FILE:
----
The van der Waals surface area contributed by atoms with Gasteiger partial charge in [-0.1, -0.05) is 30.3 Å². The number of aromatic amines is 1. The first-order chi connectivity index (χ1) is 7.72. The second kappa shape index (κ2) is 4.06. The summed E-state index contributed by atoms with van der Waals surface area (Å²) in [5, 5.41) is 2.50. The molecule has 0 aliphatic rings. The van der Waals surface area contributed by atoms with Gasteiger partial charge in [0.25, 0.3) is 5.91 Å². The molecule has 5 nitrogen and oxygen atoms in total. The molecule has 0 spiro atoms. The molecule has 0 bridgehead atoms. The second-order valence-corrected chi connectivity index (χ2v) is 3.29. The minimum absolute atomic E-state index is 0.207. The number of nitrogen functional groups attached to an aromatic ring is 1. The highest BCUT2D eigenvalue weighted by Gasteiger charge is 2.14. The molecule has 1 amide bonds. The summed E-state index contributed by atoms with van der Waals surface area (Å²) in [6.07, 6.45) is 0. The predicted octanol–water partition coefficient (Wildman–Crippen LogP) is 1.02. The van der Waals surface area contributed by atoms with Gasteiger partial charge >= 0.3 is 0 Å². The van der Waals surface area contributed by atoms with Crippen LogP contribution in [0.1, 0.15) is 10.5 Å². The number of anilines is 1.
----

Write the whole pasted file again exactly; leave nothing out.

The van der Waals surface area contributed by atoms with Gasteiger partial charge in [-0.1, -0.05) is 30.3 Å². The number of aromatic amines is 1. The first-order chi connectivity index (χ1) is 7.72. The second kappa shape index (κ2) is 4.06. The summed E-state index contributed by atoms with van der Waals surface area (Å²) in [5, 5.41) is 2.50. The molecule has 0 aliphatic rings. The van der Waals surface area contributed by atoms with Gasteiger partial charge in [0.25, 0.3) is 5.91 Å². The molecule has 5 nitrogen and oxygen atoms in total. The molecule has 0 spiro atoms. The molecule has 0 bridgehead atoms. The second-order valence-corrected chi connectivity index (χ2v) is 3.29. The minimum absolute atomic E-state index is 0.207. The number of nitrogen functional groups attached to an aromatic ring is 1. The highest BCUT2D eigenvalue weighted by Gasteiger charge is 2.14. The molecule has 1 amide bonds. The summed E-state index contributed by atoms with van der Waals surface area (Å²) in [6.07, 6.45) is 0. The predicted octanol–water partition coefficient (Wildman–Crippen LogP) is 1.02. The van der Waals surface area contributed by atoms with Gasteiger partial charge >= 0.3 is 0 Å². The van der Waals surface area contributed by atoms with Crippen LogP contribution in [0.1, 0.15) is 10.5 Å². The number of anilines is 1.